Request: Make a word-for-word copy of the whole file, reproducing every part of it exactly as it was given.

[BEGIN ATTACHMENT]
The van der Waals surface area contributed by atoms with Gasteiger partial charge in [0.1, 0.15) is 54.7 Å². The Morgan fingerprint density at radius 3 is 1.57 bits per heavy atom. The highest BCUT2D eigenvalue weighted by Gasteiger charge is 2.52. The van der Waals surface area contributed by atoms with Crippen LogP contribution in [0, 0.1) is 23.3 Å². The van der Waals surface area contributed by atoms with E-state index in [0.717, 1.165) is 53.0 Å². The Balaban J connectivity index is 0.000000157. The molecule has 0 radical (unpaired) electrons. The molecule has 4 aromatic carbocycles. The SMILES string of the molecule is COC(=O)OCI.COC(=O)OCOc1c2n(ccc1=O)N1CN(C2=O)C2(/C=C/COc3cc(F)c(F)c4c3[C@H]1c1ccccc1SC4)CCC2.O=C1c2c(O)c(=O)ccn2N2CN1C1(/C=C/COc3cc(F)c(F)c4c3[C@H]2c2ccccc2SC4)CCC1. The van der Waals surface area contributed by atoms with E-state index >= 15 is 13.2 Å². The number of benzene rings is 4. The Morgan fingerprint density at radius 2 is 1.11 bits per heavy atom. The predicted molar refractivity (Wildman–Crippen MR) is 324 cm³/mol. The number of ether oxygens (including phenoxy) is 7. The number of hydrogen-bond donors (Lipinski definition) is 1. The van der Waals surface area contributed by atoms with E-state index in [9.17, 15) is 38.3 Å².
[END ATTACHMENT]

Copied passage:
The van der Waals surface area contributed by atoms with Gasteiger partial charge in [0.1, 0.15) is 54.7 Å². The Morgan fingerprint density at radius 3 is 1.57 bits per heavy atom. The highest BCUT2D eigenvalue weighted by Gasteiger charge is 2.52. The van der Waals surface area contributed by atoms with Crippen LogP contribution in [0, 0.1) is 23.3 Å². The van der Waals surface area contributed by atoms with E-state index in [0.717, 1.165) is 53.0 Å². The Balaban J connectivity index is 0.000000157. The molecule has 0 radical (unpaired) electrons. The molecule has 4 aromatic carbocycles. The SMILES string of the molecule is COC(=O)OCI.COC(=O)OCOc1c2n(ccc1=O)N1CN(C2=O)C2(/C=C/COc3cc(F)c(F)c4c3[C@H]1c1ccccc1SC4)CCC2.O=C1c2c(O)c(=O)ccn2N2CN1C1(/C=C/COc3cc(F)c(F)c4c3[C@H]2c2ccccc2SC4)CCC1. The van der Waals surface area contributed by atoms with E-state index >= 15 is 13.2 Å². The number of benzene rings is 4. The Morgan fingerprint density at radius 2 is 1.11 bits per heavy atom. The predicted molar refractivity (Wildman–Crippen MR) is 324 cm³/mol. The number of ether oxygens (including phenoxy) is 7. The number of hydrogen-bond donors (Lipinski definition) is 1. The van der Waals surface area contributed by atoms with E-state index in [9.17, 15) is 38.3 Å².